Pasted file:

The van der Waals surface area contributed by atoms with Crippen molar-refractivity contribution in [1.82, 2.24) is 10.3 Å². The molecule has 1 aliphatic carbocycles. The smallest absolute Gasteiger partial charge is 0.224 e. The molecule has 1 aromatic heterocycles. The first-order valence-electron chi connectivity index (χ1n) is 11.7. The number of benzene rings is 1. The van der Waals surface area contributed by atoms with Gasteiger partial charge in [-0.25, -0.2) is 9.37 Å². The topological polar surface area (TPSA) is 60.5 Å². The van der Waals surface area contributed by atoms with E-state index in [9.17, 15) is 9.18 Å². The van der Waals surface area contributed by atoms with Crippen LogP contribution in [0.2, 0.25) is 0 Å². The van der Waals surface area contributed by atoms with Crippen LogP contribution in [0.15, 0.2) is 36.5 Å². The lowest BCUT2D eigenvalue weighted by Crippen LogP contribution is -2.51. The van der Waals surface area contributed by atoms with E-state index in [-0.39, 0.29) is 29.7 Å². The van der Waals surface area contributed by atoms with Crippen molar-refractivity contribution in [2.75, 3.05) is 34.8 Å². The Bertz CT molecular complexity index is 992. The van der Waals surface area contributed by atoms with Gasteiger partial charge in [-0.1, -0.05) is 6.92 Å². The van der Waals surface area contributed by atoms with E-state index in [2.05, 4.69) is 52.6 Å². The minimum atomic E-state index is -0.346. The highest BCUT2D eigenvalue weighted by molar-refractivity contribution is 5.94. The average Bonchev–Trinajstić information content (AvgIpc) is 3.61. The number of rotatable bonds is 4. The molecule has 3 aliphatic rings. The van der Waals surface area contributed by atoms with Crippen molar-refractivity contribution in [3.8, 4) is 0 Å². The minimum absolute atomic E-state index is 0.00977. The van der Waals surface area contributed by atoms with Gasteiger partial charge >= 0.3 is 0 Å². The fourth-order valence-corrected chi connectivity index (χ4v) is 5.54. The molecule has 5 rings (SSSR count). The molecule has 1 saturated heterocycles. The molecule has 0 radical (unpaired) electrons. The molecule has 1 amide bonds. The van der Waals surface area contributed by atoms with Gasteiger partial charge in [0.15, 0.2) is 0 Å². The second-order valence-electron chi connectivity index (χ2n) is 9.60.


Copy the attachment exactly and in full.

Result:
The van der Waals surface area contributed by atoms with Crippen molar-refractivity contribution in [1.82, 2.24) is 10.3 Å². The molecule has 1 aliphatic carbocycles. The smallest absolute Gasteiger partial charge is 0.224 e. The molecule has 1 aromatic heterocycles. The first-order valence-electron chi connectivity index (χ1n) is 11.7. The number of benzene rings is 1. The van der Waals surface area contributed by atoms with Gasteiger partial charge in [-0.25, -0.2) is 9.37 Å². The topological polar surface area (TPSA) is 60.5 Å². The van der Waals surface area contributed by atoms with E-state index in [9.17, 15) is 9.18 Å². The van der Waals surface area contributed by atoms with Crippen LogP contribution in [0.2, 0.25) is 0 Å². The van der Waals surface area contributed by atoms with Crippen LogP contribution in [0.15, 0.2) is 36.5 Å². The lowest BCUT2D eigenvalue weighted by Crippen LogP contribution is -2.51. The van der Waals surface area contributed by atoms with E-state index in [-0.39, 0.29) is 29.7 Å². The van der Waals surface area contributed by atoms with Crippen molar-refractivity contribution in [2.75, 3.05) is 34.8 Å². The Bertz CT molecular complexity index is 992. The van der Waals surface area contributed by atoms with Gasteiger partial charge in [-0.1, -0.05) is 6.92 Å². The van der Waals surface area contributed by atoms with E-state index in [2.05, 4.69) is 52.6 Å². The minimum atomic E-state index is -0.346. The highest BCUT2D eigenvalue weighted by molar-refractivity contribution is 5.94. The average Bonchev–Trinajstić information content (AvgIpc) is 3.61. The number of rotatable bonds is 4. The molecule has 3 aliphatic rings. The van der Waals surface area contributed by atoms with Crippen molar-refractivity contribution in [3.8, 4) is 0 Å². The minimum absolute atomic E-state index is 0.00977. The van der Waals surface area contributed by atoms with Gasteiger partial charge >= 0.3 is 0 Å². The fourth-order valence-corrected chi connectivity index (χ4v) is 5.54. The molecule has 5 rings (SSSR count). The molecule has 1 saturated heterocycles. The molecule has 0 radical (unpaired) electrons. The molecule has 1 amide bonds. The van der Waals surface area contributed by atoms with Gasteiger partial charge in [0.15, 0.2) is 0 Å². The second-order valence-electron chi connectivity index (χ2n) is 9.60.